As for the upscaling: Isn't bicubic or lanczos filter better than bilinear one? I'm really interested in seeing the highest quality decompressor possible and comparing it to some known decompressors (D3DX, GDI+, etc).

The same goes to mp3: Comparing super high quality mp3 decompressor to winamp on my X-Fi card would be interesting at the very least ^^
Posted on 2009-12-10 11:56:09 by ti_mo_n

As for the upscaling: Isn't bicubic or lanczos filter better than bilinear one? I'm really interested in seeing the highest quality decompressor possible and comparing it to some known decompressors (D3DX, GDI+, etc).


Well sure, theoretically you can always think of a filter that is better... at the very least you can always add an extra order.
But I've never heard of anyone applying anything more than a bilinear filter for regular images/video.
Bicubic or b-spline is interesting for extreme zoom-in... but in this case you just need to scale up the Cb/Cr componenents. The filter is more about subpixel correction than about the scaling really. You get one Cb/Cr sample for every 4 Y samples. This one sample is exactly in the center of those 4. So you only need to 'move' the sample a relatively small amount, namely half a pixel (and the other 'nearest' samples are 2 pixels away). This means that a higher order filter probably won't have that much of an effect.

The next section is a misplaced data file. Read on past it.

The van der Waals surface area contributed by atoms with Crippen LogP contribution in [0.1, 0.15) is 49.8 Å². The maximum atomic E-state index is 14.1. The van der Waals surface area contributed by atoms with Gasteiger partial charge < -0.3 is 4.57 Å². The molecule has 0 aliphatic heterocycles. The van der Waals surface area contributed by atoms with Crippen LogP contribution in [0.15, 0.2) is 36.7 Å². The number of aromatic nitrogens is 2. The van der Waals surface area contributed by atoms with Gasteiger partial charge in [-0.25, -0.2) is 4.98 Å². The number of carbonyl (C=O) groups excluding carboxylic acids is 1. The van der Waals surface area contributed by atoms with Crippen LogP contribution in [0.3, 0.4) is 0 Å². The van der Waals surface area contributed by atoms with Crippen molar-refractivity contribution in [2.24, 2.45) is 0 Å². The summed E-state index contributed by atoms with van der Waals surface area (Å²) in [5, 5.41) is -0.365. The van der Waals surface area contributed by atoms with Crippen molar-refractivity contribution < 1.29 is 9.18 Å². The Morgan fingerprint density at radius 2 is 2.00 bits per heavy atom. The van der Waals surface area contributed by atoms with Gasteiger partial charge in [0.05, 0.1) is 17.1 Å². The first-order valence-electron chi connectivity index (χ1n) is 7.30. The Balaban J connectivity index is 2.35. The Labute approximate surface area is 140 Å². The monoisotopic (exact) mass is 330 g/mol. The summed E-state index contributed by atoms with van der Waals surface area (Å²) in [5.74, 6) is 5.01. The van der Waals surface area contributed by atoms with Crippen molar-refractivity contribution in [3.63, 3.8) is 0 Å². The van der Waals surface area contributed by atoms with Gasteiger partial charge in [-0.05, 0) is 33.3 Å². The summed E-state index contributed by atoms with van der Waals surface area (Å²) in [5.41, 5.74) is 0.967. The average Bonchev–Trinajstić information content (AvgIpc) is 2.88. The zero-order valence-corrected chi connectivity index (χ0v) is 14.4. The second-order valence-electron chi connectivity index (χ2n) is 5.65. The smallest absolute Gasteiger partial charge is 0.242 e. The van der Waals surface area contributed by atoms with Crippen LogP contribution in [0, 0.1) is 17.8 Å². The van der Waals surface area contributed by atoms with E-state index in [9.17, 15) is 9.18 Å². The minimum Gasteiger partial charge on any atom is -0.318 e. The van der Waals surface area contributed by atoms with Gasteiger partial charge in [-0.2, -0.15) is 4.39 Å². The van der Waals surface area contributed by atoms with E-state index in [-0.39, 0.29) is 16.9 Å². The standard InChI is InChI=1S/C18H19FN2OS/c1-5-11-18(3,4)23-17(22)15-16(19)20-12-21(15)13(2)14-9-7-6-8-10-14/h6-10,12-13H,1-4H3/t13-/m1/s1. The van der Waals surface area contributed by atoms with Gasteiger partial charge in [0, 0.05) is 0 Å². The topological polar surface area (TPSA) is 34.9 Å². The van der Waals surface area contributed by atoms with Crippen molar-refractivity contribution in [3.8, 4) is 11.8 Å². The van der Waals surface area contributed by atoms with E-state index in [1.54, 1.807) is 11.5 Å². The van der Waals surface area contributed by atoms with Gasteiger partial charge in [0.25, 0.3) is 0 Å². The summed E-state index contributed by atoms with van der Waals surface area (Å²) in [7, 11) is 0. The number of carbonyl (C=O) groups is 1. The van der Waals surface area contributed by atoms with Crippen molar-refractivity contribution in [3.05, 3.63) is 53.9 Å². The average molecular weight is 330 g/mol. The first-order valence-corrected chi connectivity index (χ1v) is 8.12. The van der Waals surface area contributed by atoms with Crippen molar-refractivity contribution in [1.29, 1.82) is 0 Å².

Posted on 2009-12-10 12:20:47 by Scali
I think I've covered most of the rough edges in my code now...
The only problem I currently have is that my upscaler is hardwired for the 4:1:1 case. Theoretically, JPG supports a wide variety of scaling. However, I don't think you'll find anything other than 4:1:1 (colour) images in the wild...
Likewise I only support the baseline lossy compression method. In theory JPG also supports some progressive formats and a lossless mode.

So there may be images that produce wrong results or even crash the decoder, but I think the chance of running into one is VERY small.

Perhaps I can put the library and my simple test program online... If you want, you can then do some quality comparisons against other decoders.
Could be a good test for my library aswell... I *think* it decodes properly, but I could be wrong :)
And even if mine decodes properly, it could still be that other decoders have better quality, so it might be interesting to study them, and see if I can improve mine further.
Perhaps a comparison against libjpeg (the IJG implementation) is also interesting. I'm not sure which one Microsoft uses... Perhaps they use the IJG one aswell, or they rolled their own.

I wonder if it is possible to reduce JPG artifacts on images with low quality encoding... eg, what if you use something like lanczos to scale it up, and then boxfilter the result down to the original size? Would the lanczos smooth out the JPG artifacts?
Posted on 2009-12-11 05:01:29 by Scali
After playing around with a few simple test-images and custom compression quality settings, I found that there are still some corner cases that I don't handle correctly.